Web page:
Readers above a certain age may well recall, several decades ago, regularly being told by parents and teachers that watching too much television rots the brain.
Now, research by two scientists at University College London in the UK suggests that, at least metaphorically, the oldies were right.
In a study covering a seven-year period, Daisy Fancourt and Andrew Steptoe tested the effect of television watching among people over 50 years old. Most research into the relationship between television and cognition, they point out, has focussed on children and adolescents – older people have been largely overlooked.
The researchers used data from a long-term project called the English Longitudinal Study of Ageing (ELSA), an ongoing population-based mission to collect information regarding health, wellbeing and economic outcomes for over-50s
To establish a baseline, they looked at television-watching data for 3662 adults recorded in 2008 and 2009. They then flipped forward six years and looked at levels of cognitive decline in the same cohort during the period 2014 and 2015.
They found that people who watched television for more than 3.5 hours each day experienced a decline in verbal memory – the ability to recall words and language patterns. The effect was most pronounced among those who had scored highly on verbal memory at baseline.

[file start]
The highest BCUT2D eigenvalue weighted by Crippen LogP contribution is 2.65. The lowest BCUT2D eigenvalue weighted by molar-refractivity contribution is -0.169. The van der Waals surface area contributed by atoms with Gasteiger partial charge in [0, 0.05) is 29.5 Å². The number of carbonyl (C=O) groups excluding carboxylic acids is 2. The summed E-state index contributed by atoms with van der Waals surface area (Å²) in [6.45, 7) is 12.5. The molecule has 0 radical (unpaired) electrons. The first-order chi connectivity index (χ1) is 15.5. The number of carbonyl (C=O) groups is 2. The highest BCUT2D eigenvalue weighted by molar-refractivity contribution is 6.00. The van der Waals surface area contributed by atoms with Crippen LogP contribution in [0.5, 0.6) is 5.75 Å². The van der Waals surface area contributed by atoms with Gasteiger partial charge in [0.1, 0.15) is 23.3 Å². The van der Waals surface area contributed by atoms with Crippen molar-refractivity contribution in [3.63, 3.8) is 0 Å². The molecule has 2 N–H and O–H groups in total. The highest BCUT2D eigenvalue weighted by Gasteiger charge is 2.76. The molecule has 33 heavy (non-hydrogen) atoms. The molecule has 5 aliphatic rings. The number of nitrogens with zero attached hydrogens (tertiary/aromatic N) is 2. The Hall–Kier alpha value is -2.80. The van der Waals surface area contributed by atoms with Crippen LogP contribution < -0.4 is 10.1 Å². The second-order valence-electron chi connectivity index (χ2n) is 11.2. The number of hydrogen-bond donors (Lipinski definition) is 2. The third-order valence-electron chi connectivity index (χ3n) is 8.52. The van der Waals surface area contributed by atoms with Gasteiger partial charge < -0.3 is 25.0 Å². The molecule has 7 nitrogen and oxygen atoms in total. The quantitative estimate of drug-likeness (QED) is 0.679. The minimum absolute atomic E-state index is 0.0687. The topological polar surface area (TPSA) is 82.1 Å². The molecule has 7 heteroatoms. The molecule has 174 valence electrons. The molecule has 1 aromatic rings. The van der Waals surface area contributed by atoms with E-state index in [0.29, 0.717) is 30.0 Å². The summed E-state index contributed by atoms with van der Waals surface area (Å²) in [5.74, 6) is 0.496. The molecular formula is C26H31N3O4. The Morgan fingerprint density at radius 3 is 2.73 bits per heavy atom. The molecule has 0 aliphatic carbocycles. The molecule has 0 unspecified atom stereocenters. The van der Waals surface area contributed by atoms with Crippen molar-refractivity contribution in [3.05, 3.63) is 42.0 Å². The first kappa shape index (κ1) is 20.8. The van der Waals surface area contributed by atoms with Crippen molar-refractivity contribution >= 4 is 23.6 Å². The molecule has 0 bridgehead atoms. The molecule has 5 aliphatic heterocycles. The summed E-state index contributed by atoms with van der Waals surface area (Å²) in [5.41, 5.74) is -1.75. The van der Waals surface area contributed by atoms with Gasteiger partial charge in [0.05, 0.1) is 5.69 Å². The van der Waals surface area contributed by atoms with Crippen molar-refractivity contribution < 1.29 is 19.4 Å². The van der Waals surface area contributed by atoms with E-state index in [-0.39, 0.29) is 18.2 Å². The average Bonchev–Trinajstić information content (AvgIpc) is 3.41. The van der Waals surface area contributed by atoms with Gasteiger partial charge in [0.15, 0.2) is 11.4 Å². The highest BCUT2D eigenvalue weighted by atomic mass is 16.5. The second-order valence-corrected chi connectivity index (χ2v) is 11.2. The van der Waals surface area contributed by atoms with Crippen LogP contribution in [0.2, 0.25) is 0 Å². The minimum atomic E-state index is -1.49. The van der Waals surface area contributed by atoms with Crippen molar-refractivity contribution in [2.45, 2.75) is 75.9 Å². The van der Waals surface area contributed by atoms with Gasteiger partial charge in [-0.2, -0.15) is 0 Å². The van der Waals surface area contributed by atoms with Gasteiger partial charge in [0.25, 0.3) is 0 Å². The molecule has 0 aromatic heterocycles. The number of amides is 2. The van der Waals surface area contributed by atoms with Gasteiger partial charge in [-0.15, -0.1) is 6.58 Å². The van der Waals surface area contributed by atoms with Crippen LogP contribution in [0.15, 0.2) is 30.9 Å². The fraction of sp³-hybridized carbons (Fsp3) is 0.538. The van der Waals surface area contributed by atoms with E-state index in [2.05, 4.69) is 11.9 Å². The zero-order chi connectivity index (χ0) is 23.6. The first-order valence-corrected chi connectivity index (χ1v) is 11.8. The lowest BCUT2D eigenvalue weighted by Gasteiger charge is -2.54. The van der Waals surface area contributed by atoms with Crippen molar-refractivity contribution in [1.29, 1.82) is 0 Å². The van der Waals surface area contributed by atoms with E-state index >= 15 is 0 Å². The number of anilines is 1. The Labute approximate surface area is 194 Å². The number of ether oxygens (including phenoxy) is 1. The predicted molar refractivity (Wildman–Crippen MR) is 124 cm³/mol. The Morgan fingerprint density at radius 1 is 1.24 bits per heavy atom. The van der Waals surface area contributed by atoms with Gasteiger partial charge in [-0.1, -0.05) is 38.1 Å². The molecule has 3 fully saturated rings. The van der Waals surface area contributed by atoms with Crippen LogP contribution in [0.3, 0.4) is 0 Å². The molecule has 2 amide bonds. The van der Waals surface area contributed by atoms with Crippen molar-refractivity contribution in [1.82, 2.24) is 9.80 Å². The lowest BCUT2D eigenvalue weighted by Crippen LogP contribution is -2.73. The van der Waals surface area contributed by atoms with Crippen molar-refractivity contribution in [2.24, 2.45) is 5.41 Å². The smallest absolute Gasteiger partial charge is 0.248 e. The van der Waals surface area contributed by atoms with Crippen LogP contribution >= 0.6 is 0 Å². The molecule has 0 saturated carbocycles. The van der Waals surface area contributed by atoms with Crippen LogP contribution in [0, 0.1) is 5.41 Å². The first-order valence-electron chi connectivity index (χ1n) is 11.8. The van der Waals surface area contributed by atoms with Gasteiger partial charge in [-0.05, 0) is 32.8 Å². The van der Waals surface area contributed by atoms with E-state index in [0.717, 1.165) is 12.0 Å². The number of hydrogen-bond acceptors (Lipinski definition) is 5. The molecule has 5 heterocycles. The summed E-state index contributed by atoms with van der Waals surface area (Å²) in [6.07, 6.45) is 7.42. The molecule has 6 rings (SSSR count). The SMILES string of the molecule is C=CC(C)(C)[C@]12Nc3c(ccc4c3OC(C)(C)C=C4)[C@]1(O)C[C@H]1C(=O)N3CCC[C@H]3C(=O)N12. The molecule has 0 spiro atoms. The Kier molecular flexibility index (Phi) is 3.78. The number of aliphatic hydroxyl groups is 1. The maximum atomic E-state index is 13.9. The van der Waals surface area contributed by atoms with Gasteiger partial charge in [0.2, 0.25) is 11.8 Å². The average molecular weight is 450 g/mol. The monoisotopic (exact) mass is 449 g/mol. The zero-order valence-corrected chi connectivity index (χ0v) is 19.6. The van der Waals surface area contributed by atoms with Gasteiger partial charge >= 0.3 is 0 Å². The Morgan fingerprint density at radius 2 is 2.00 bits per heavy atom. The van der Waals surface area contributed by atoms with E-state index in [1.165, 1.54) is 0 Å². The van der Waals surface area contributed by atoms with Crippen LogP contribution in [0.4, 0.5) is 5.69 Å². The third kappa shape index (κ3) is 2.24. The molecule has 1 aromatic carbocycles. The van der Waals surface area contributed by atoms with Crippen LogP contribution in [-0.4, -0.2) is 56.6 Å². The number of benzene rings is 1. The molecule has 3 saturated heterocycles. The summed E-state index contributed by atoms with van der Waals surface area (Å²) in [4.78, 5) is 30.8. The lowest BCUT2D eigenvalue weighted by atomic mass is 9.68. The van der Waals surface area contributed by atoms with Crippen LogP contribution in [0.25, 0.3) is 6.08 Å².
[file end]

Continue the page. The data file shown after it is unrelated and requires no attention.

The finding was observational and thus cannot indicate whether telly-watching actually caused the language deficits, but Fancourt and Steptoe report that the association remained robust even after possible confounding factors such as mental and physical health, and socio-economic status, were taken into account.
Interestingly, the outcomes did not appear to be related to the amount of time spent sitting down. In many earlier studies looking at the effect of television on mental and physical health, the act of watching was assumed to be a proxy for sedentary behaviour. This research implies that being a couch potato and staring at the box operate independently.
Fancourt and Steptoe suggest the deleterious effect of long periods of time spent watching television may arise because of the nature of the medium.
“Television involves fast-paced changes in images, sounds and action and, unlike other screen-based activities such as internet use and gaming, television is the most passive way of receiving such stimuli,” they write.
The consequent state of “alert-passive interaction”, they conclude, might be the problem. They note that other screen-based activities, such as playing video games or searching the internet “can in fact have cognitive benefits”.
The research is published in the journal Scientific Reports. There is no truth to the rumour that it is set to be adapted into a television series.